Amateur Space Weekly - February 13

Kids send pink-eye science into space, storm-spotters improve forecasts, and amateurs make a Jupiter time-lapse, Every week I recap headlines like these from around the world the feature the growing number of people taking space exploration in their own hands.

  • Featured News: Citizen science saves a dark matter search, helping Nasa study asteroids, and more.
  • Space Makers: A winner of the dumb space crowdfunding of the year award (boo), and a British politician wants kids building rockets (yay).
  • Amateurs in Space: Kids doing DNA research in space, controlling space robots, resupplying the space station, and testing pink eye in zero-g.
  • Exploring Earth: The hurdles of crowdsourcing Earth Science, environmentalists using satellites, and storm-spotters helping weather forecasts.
  • Exploring Outer Space: Amateurs create Jupiter time-lapse, and tracking meteorites in Wisconsin. 
  • Outreach, Tourism, and Other News: It’s called the vomit comet for a reason.

 

Featured News

Space Makers

What could possibly go wrong with this? A new Kickstarter project wants to raise $100,000 for a special eclipse observation project. The team wants to send people into the stratosphere suspended beneath a giant balloon. Far above 99.99% of Earth’s atmosphere they will conduct scientific observations from a pressurized capsule. At the end of the flight the capsule will parachute back to Earth - but not before a passenger with no skydiving experience jumps out of the airlock. Oh. And they will run experiments for students. (It’s not for the kicks, folks. It’s for the kids.) Spacedotcom was the only media outlet to pick up the story which may explain why they only raised $1,800 in their first week.

A member of Parliament wants British teens to compete in the UK Rocketry Challenge, Your Thurrock reported. The annual rocket-building competition asks teens to design a rocket that will carry a raw egg 800 feet into the sky and return it to the Earth safely within 42 seconds. The winning team will represent the UK in the International Rocketry Challenge to be held this summer at the Paris Air Show.

Amateurs in Space

These Italian students were part of the winning team that took control of robots on the International Space Station. Credit: Esa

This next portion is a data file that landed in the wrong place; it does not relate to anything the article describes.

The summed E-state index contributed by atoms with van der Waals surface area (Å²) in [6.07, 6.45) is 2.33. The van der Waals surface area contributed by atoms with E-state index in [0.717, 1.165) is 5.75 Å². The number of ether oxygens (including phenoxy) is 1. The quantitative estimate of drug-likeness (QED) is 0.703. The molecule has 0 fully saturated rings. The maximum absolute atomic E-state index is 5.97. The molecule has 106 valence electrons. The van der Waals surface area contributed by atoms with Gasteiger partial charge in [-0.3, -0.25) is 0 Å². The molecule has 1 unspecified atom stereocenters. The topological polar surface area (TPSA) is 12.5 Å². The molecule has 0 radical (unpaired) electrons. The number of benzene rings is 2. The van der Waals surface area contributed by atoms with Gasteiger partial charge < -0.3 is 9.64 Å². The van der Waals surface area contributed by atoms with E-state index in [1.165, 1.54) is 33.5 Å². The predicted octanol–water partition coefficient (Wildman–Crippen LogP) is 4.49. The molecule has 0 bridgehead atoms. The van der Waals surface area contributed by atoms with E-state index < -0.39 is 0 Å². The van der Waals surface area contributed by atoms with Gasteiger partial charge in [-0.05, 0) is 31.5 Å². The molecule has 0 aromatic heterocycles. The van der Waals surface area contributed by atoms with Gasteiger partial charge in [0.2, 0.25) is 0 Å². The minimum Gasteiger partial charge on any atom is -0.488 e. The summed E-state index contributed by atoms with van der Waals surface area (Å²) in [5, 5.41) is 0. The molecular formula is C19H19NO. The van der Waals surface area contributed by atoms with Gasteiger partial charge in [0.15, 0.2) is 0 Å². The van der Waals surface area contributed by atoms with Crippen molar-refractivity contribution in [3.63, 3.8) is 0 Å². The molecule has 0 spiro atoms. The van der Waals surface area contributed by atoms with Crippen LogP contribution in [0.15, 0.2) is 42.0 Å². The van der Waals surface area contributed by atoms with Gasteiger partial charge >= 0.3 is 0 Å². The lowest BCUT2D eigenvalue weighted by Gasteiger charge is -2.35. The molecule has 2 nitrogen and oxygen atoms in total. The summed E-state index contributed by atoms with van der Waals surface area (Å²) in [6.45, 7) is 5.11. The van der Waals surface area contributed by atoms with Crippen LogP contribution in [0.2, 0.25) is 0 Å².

The European Space Agency hosted 100 high school students participating in the Zero Robotics programming competition. They connected with similar gatherings of students in America and Australia... and with astronauts on the International Space Station. The annual coding contest gives kids a chance to control robots on the space station. The winning team was a collaboration between two Italian schools and an American school.

The third annual Genes in Space competition will let American high school students conduct DNA research on the International Space Station. The winning students will attend a Space Biology Camp and get help from professional scientists to get their experiment ready for launch. Anna-Sophia Boguraev, the first winner, sent her immunology research to the space station last year while 2016 winner Julian Rubinfien will see his DNA aging research launch later this year.

Kids and teachers in New Jersey supplying parts to Nasa talked with the Mt. Olive Chronicle. They learned how to make storage lockers and other consumable parts while meeting the space agency’s exacting standards. What makes this possible is Hunch, a Nasa-run program that lets students learn how to use modern machine tools. The Randolph Reporter spoke with program organizers about the impact Hunch has on students interest in science and engineering. The latest batch of storage lockers will ride to the International Space Station on a SpaceX launch later this month.

TV station WTLV spoke with the Tennessee middle school students whose pink eye research will launch into orbit this month. Their school is part of the Student Spaceflight Experiments Program which has let more than 60,000 kids in the US and Canada take part in zero-g research.

Exploring Earth